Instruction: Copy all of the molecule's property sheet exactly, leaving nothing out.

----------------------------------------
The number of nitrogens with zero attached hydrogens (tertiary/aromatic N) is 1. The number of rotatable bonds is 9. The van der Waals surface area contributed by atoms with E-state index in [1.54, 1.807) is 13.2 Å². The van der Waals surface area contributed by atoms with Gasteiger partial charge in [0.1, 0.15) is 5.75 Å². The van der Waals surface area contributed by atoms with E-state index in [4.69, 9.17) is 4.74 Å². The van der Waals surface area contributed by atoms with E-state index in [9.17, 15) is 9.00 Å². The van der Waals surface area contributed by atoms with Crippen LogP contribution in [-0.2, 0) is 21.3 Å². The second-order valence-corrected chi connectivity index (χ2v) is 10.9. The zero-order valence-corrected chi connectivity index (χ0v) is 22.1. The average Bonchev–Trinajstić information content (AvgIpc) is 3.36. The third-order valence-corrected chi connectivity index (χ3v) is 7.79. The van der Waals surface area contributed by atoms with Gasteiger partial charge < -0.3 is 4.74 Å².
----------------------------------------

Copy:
The number of nitrogens with zero attached hydrogens (tertiary/aromatic N) is 1. The number of rotatable bonds is 9. The van der Waals surface area contributed by atoms with E-state index in [1.54, 1.807) is 13.2 Å². The van der Waals surface area contributed by atoms with Gasteiger partial charge in [0.1, 0.15) is 5.75 Å². The van der Waals surface area contributed by atoms with E-state index in [4.69, 9.17) is 4.74 Å². The van der Waals surface area contributed by atoms with E-state index in [9.17, 15) is 9.00 Å². The van der Waals surface area contributed by atoms with Crippen LogP contribution in [-0.2, 0) is 21.3 Å². The second-order valence-corrected chi connectivity index (χ2v) is 10.9. The zero-order valence-corrected chi connectivity index (χ0v) is 22.1. The average Bonchev–Trinajstić information content (AvgIpc) is 3.36. The third-order valence-corrected chi connectivity index (χ3v) is 7.79. The van der Waals surface area contributed by atoms with Gasteiger partial charge < -0.3 is 4.74 Å².